8 million American women and 2 million American men are estimated to have osteoporosis and osteoporosis-related fractures in 2005 were responsible for an estimated $19 billion in costs according to the National Osteoporosis Foundation. So, it would be wise to understand more about osteoporosis.
Osteoporosis is a disease in which bones become fragile and more likely to break. Such breaks are generally in the hips, spine, ribs or wrists.
The current theory on the cause of osteoporosis is that heredity, hormones, exercise and diet play major roles in this causing this disease. However, the diet focus is on deficiencies, that is not consuming enough calcium and Vitamin D. This ignores something even more important in your diet! (Bone Health and Osteoporosis: A Report of the Surgeon General)
Osteoporosis can result from not getting enough calcium and Vitamin D in your diet. However, it can also result from eating too many sweets even if you do get sufficient calcium in your diet because sugar consumption lowers the amount of calcium in your blood. To maintain the correct amount of calcium in your blood, your body pulls calcium from your bones and teeth!
Do you know the two major functions of bone? The first one is obvious—it supports the muscles and organs of the body. Without the skeleton, we would all be jellyfish. The second, however, is not so obvious. It acts as a storehouse for two minerals: calcium and phosphorus. Most people are not aware that their bones are continuously dissolved and built up. Your skeleton’s cells are completely replaced every ten years by these two actions. This process is called remodeling. Osteoporosis is the result of bones dissolving, without being built up. They are dissolved from the inside, so they appear to be strong until they break.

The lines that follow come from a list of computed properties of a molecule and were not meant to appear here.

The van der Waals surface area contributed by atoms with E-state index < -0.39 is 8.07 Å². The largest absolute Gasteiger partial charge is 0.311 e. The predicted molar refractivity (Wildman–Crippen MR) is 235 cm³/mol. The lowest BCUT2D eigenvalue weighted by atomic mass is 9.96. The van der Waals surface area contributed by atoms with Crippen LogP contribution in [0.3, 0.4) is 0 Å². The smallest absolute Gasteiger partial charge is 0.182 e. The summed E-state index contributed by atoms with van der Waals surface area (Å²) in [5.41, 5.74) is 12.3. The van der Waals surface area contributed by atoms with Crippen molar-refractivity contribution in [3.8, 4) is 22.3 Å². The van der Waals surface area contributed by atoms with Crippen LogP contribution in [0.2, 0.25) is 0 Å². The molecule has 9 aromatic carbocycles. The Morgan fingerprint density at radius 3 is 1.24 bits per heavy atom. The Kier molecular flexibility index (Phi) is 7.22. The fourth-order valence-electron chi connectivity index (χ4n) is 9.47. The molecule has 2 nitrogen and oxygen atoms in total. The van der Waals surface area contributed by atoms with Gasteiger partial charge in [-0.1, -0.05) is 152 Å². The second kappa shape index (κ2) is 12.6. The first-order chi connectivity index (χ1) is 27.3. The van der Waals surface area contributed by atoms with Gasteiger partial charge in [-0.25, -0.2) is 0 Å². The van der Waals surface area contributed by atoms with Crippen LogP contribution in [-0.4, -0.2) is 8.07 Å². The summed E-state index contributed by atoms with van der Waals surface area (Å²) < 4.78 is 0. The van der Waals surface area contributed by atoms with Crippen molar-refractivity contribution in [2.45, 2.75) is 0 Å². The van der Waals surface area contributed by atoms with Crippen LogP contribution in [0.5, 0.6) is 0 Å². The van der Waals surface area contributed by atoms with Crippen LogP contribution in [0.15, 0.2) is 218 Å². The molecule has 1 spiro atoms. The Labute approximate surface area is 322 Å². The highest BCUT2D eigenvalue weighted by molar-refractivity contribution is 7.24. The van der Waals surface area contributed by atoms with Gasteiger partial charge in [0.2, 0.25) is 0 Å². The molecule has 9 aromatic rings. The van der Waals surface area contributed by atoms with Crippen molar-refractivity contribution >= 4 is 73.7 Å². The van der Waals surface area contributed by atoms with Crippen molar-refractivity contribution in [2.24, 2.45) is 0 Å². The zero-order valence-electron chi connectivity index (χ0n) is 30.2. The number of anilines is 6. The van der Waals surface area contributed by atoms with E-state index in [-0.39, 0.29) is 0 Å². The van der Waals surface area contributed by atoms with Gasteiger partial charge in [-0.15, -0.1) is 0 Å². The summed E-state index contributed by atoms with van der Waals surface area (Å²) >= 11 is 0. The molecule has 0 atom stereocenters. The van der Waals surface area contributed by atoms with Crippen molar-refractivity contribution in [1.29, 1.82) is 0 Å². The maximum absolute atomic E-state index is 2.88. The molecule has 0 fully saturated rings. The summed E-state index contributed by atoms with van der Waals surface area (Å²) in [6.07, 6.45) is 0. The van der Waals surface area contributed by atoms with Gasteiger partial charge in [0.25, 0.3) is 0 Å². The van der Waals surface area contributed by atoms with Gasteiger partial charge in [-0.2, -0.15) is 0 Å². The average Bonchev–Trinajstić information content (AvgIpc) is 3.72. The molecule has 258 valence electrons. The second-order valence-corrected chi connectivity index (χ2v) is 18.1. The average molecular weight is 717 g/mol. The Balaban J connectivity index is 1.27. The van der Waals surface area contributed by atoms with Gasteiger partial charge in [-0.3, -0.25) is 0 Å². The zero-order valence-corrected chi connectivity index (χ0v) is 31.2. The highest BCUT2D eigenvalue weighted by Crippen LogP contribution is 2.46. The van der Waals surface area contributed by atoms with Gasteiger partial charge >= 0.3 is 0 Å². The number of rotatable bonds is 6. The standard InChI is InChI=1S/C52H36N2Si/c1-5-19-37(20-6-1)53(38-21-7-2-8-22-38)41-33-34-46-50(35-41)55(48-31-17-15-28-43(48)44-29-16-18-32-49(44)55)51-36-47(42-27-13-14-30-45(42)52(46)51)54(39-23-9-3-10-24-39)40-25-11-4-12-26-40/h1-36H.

When there is a sudden need for more calcium in the blood, special bone cells (osteoclasts) that dissolve bone go to work to make the calcium available. What causes the body to withdraw calcium from the bones (and teeth)? A major one is eating foods containing refined sugar. (“Degeneration – Regeneration,” Melvin Page, DDS) By the way, Dr. Page also points out that sugar consumption throws the blood chemistry out of balance causing calcium deposits (arthritis) in the soft tissues of the body, such as joints.
Given the increase in sugar and high fructose corn syrup consumption in the last 50 years, is it any wonder that we see osteoporosis increasing?